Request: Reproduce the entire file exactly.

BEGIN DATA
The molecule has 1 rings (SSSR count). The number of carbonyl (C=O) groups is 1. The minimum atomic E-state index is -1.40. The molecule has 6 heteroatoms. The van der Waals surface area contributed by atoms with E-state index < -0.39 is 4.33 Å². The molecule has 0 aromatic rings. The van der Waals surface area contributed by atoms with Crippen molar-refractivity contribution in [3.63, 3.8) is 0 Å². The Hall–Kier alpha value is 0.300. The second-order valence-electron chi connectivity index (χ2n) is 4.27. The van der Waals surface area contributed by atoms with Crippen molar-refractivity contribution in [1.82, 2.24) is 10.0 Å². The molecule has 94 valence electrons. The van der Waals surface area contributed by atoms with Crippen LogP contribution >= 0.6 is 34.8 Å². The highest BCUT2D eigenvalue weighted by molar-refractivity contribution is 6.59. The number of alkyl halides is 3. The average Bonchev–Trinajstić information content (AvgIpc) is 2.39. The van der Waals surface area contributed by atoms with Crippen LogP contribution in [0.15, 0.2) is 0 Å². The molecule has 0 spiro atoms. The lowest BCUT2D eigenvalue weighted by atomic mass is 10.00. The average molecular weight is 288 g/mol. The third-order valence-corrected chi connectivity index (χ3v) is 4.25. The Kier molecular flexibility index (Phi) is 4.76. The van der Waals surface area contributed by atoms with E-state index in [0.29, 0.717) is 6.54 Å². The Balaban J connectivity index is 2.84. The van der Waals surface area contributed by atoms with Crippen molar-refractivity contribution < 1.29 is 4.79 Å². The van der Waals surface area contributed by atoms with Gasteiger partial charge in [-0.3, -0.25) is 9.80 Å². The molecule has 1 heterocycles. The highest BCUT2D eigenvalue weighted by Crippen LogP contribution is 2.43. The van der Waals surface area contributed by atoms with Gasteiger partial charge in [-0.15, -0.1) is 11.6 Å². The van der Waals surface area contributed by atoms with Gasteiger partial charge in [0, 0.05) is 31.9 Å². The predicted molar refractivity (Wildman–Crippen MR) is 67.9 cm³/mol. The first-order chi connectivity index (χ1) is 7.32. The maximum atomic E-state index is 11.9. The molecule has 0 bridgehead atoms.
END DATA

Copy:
The molecule has 1 rings (SSSR count). The number of carbonyl (C=O) groups is 1. The minimum atomic E-state index is -1.40. The molecule has 6 heteroatoms. The van der Waals surface area contributed by atoms with E-state index < -0.39 is 4.33 Å². The molecule has 0 aromatic rings. The van der Waals surface area contributed by atoms with Crippen molar-refractivity contribution in [3.63, 3.8) is 0 Å². The Hall–Kier alpha value is 0.300. The second-order valence-electron chi connectivity index (χ2n) is 4.27. The van der Waals surface area contributed by atoms with Crippen molar-refractivity contribution in [1.82, 2.24) is 10.0 Å². The molecule has 94 valence electrons. The van der Waals surface area contributed by atoms with Crippen LogP contribution >= 0.6 is 34.8 Å². The highest BCUT2D eigenvalue weighted by molar-refractivity contribution is 6.59. The number of alkyl halides is 3. The average Bonchev–Trinajstić information content (AvgIpc) is 2.39. The van der Waals surface area contributed by atoms with Crippen LogP contribution in [0.15, 0.2) is 0 Å². The molecule has 0 spiro atoms. The lowest BCUT2D eigenvalue weighted by atomic mass is 10.00. The average molecular weight is 288 g/mol. The third-order valence-corrected chi connectivity index (χ3v) is 4.25. The Kier molecular flexibility index (Phi) is 4.76. The van der Waals surface area contributed by atoms with E-state index in [0.29, 0.717) is 6.54 Å². The Balaban J connectivity index is 2.84. The van der Waals surface area contributed by atoms with Crippen molar-refractivity contribution < 1.29 is 4.79 Å². The van der Waals surface area contributed by atoms with Gasteiger partial charge in [-0.3, -0.25) is 9.80 Å². The molecule has 1 heterocycles. The highest BCUT2D eigenvalue weighted by Crippen LogP contribution is 2.43. The van der Waals surface area contributed by atoms with Gasteiger partial charge in [-0.15, -0.1) is 11.6 Å². The van der Waals surface area contributed by atoms with Gasteiger partial charge in [0, 0.05) is 31.9 Å². The predicted molar refractivity (Wildman–Crippen MR) is 67.9 cm³/mol. The first-order chi connectivity index (χ1) is 7.32. The maximum atomic E-state index is 11.9. The molecule has 0 bridgehead atoms.